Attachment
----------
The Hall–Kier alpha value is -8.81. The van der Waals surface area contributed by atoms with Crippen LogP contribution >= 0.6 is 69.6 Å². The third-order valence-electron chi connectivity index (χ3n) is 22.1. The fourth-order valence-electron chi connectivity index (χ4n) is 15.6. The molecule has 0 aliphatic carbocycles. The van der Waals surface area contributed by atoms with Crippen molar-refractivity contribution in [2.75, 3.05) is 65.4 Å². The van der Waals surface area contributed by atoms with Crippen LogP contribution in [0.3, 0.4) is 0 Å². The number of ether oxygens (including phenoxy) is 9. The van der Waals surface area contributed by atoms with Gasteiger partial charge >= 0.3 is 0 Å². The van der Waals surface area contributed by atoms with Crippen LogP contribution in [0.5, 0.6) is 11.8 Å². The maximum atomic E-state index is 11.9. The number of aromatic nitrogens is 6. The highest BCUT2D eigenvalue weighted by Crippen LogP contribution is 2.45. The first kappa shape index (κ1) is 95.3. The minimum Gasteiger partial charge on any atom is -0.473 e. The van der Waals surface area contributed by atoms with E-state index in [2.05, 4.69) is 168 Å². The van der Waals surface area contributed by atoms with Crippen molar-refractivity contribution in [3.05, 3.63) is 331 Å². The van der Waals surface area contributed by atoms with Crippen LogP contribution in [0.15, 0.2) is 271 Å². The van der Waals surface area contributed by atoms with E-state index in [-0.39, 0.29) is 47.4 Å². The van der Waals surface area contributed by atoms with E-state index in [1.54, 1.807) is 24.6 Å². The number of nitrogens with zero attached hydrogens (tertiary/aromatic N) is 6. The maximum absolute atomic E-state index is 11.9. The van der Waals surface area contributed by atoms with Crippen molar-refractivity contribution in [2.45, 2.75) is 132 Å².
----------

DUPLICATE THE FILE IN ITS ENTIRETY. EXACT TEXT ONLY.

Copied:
The Hall–Kier alpha value is -8.81. The van der Waals surface area contributed by atoms with Crippen LogP contribution >= 0.6 is 69.6 Å². The third-order valence-electron chi connectivity index (χ3n) is 22.1. The fourth-order valence-electron chi connectivity index (χ4n) is 15.6. The molecule has 0 aliphatic carbocycles. The van der Waals surface area contributed by atoms with Crippen molar-refractivity contribution in [2.75, 3.05) is 65.4 Å². The van der Waals surface area contributed by atoms with Crippen LogP contribution in [0.3, 0.4) is 0 Å². The number of ether oxygens (including phenoxy) is 9. The van der Waals surface area contributed by atoms with Gasteiger partial charge >= 0.3 is 0 Å². The van der Waals surface area contributed by atoms with Crippen LogP contribution in [0.5, 0.6) is 11.8 Å². The maximum atomic E-state index is 11.9. The number of aromatic nitrogens is 6. The highest BCUT2D eigenvalue weighted by Crippen LogP contribution is 2.45. The first kappa shape index (κ1) is 95.3. The minimum Gasteiger partial charge on any atom is -0.473 e. The van der Waals surface area contributed by atoms with E-state index in [2.05, 4.69) is 168 Å². The van der Waals surface area contributed by atoms with Crippen molar-refractivity contribution in [3.05, 3.63) is 331 Å². The van der Waals surface area contributed by atoms with Crippen LogP contribution in [0.15, 0.2) is 271 Å². The van der Waals surface area contributed by atoms with E-state index in [-0.39, 0.29) is 47.4 Å². The van der Waals surface area contributed by atoms with E-state index in [1.54, 1.807) is 24.6 Å². The number of nitrogens with zero attached hydrogens (tertiary/aromatic N) is 6. The maximum absolute atomic E-state index is 11.9. The van der Waals surface area contributed by atoms with Crippen molar-refractivity contribution in [2.45, 2.75) is 132 Å².